LuaUPnP

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This page explains how we are implementing our upcoming LuaUpNP feature in Vera. The document gets a bit technical so that users can comment on it and we can make adjustments as the feature comes closer to release. User feedback is appreciated and a sticky topic has been created in the 'Vera Developers' section of forum.micasaverde.com for comments.

This new feature is very significant for Vera because it expands the possibilities of Vera greatly, and makes it very simple to create really powerful automation systems. This one module provides infrared (IR) control for audio-visual (A/V) devices, serial/USB/Ethernet control for any type of device, and a Lua scripting engine that can be used to do just about anything. And it's all based on UPnP, so anything you can create can be controlled from a standard UPnP control point.

Some background information: UPnP allows you to describe any type of device in a generic way, explaining what the device can do and how to control it. Then, there are a variety of UPnP control points, which are remote controls, such as a wall-mounted touch-panel, which are able to scan the network for UPnP devices, find out what those devices can do, and present you with a remote control.

Lua is a fast, lightweight scripting language for creating macros, code snippets, and even stand alone applications.

Our LuaUPnP solution consists of 3 parts: 1) The device builder web site; 2) the LuaUPnP engine; 3) any number of input-output (I/O) devices (infrared transmitters/receivers, RS232 ports, etc.).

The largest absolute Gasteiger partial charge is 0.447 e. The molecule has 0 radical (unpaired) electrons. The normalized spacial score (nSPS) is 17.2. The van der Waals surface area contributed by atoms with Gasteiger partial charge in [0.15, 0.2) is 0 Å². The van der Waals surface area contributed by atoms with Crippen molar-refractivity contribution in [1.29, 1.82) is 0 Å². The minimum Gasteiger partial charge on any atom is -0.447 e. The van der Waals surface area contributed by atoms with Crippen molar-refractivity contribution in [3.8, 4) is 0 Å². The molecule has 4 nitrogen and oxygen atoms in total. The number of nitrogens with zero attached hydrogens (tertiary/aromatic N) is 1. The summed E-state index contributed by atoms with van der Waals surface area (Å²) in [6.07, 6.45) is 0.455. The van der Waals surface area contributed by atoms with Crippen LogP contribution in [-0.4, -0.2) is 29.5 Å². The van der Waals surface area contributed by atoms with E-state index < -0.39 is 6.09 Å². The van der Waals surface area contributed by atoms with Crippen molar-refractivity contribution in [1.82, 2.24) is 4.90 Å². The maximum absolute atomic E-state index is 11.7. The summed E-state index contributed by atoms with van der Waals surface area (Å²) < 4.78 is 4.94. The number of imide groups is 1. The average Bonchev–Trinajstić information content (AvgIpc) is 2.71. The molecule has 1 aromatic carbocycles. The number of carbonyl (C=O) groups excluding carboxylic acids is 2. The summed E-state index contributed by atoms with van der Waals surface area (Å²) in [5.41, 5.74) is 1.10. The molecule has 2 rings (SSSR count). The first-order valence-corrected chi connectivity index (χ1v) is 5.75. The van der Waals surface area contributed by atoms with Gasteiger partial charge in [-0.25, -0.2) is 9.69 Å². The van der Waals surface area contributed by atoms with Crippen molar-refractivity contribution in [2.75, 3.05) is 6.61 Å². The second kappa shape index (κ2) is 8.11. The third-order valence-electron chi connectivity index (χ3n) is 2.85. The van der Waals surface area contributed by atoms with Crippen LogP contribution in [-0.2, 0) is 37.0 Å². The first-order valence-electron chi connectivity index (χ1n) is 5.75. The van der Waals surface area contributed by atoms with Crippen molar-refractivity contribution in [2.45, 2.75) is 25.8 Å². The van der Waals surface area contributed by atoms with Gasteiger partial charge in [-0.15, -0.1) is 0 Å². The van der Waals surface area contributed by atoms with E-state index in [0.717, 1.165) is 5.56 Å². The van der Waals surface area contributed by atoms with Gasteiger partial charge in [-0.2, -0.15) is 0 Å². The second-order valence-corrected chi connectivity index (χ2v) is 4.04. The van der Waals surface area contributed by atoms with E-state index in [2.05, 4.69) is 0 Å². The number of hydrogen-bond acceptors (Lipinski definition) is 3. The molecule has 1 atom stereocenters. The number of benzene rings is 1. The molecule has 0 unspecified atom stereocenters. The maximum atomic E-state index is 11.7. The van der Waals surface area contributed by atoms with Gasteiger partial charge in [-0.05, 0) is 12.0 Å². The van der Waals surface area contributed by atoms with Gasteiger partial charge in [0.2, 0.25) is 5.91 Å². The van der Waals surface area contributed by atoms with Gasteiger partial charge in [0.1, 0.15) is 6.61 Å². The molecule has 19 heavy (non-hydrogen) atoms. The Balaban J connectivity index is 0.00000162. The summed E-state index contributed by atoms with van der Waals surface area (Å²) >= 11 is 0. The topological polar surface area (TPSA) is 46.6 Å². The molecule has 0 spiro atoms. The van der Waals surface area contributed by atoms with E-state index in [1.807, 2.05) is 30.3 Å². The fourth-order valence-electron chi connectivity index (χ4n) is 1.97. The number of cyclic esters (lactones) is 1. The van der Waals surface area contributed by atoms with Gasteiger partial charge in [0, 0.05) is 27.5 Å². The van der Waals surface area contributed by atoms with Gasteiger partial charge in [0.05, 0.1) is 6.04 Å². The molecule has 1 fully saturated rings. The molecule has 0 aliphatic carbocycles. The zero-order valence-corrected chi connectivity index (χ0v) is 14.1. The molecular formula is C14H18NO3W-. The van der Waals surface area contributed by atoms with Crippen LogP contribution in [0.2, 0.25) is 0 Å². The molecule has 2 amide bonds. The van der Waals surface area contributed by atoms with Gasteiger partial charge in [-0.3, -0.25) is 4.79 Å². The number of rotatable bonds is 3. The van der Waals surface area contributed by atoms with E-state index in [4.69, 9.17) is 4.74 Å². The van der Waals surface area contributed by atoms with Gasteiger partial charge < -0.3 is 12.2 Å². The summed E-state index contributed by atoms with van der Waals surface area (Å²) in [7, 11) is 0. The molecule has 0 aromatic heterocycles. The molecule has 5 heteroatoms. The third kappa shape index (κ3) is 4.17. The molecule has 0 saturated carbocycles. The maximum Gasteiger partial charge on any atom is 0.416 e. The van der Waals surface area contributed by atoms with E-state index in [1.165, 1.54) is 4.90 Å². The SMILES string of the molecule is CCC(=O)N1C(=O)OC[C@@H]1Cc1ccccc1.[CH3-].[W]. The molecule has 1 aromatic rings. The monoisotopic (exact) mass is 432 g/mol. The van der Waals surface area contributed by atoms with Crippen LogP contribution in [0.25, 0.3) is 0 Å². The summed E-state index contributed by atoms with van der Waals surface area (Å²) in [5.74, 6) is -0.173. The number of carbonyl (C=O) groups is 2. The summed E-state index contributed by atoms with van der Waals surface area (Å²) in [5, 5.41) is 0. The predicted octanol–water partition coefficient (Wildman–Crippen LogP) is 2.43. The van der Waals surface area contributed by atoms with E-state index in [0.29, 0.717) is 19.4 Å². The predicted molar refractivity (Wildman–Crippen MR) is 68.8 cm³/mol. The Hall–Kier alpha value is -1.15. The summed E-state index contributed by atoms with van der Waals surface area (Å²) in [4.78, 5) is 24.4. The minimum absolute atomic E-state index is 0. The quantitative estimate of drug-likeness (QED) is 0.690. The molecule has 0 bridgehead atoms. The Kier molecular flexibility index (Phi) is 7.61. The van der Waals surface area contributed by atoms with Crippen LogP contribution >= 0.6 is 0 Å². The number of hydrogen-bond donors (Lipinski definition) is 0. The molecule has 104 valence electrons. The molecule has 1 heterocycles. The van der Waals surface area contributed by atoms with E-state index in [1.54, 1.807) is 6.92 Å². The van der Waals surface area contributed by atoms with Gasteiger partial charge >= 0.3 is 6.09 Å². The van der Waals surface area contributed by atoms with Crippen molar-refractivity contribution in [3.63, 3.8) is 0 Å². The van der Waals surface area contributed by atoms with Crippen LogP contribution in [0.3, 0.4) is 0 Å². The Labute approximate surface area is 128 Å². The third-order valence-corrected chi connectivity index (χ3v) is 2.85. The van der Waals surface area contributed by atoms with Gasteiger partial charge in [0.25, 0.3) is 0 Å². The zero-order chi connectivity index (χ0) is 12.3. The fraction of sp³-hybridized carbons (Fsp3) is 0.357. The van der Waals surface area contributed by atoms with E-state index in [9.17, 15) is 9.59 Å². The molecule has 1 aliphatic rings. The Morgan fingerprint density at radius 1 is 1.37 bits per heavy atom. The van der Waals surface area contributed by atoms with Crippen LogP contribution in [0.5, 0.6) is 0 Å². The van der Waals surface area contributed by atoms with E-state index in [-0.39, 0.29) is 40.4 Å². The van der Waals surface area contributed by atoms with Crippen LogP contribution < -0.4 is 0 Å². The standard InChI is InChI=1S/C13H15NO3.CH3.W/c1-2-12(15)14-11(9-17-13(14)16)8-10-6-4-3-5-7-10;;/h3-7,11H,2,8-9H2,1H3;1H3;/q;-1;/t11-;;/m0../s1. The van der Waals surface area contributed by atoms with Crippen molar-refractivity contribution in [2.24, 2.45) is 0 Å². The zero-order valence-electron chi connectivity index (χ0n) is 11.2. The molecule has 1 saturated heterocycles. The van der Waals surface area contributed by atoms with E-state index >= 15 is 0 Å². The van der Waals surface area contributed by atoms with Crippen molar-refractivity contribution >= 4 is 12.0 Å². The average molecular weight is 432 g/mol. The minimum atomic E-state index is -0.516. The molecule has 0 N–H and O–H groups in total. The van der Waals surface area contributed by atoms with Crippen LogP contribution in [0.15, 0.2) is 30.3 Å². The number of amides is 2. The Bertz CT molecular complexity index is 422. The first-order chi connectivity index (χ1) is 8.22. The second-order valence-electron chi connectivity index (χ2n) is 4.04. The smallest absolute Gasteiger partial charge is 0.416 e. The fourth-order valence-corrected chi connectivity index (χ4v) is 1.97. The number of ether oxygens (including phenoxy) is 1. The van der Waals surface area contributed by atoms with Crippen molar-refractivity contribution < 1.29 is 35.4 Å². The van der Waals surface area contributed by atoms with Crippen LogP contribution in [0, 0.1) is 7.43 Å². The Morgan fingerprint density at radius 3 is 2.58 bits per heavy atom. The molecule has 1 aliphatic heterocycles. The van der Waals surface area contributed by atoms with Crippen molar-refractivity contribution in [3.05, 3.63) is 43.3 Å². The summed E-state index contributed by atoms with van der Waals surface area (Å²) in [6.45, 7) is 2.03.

Here is a general work flow showing how the user creates and uses devices:

Contents

Adding a basic infrared A/V device or RS232 that already exists in the database

1. The user adds an infrared transmitter/receiver, such as plugging a Global Cache GC-100 into the LAN, or a USBUIRT into the extra USB port on Vera. The device is recognized and appears automatically on Vera's devices list. For communicating with a serial/RS232 device, the user can also connect a generic USB->RS232 (usb->serial) cable in Vera's spare USB port, or connect the device to one of the serial ports on a GC-100.

2. The user goes to the 'Devices' tab in Vera's 'Setup' user interface (UI), chooses the 'Add LuaUPnP device', and is presented with a web form to help locate the device. After picking the manufacturer, type of device, model #, etc., Vera asks to assign a room and choose the I/O device associated with it (e.g. the USBUIRT or the port on the GC-100 or the usb->serial device).

The device is now broadcast as a UPnP device and can be controlled from any UPnP control point. In Vera's 'Scenes' tab, an 'Add actions' button appears next to the device, allowing a choice of action(s) to send the device as part of the scene (i.e. 'TV on', 'Mute', etc.).

Adding a new, basic infrared A/V device or RS232 that does not exist yet

Step 1 above is the same, and step 2 starts out the same, but when picking the device, choose 'Device not on the list'. Then:

1. The user fills in a form with basic information about the device, such as the manufacturer, model, type, etc. The user also picks how to send commands to the device: Infrared codes, RS232 data, network calls, etc., or picks 'None' if this is purely a logic device that doesn't directly control any other device.  An example might be a "Cold weather logic" device that may wait for sunset, and then check weather.com to see if the temperature is expected to drop below freezing, and if so, turn on the thermostat. This is a "logic" device because it's not directly controlling any device (as when a Z-Wave module controls the thermostat), it's merely providing logic. The user can also indicate if this device will be 'public' for other users to use too, or 'private', just for his Vera. This data is stored in an XML file that is a standard UPnP device description.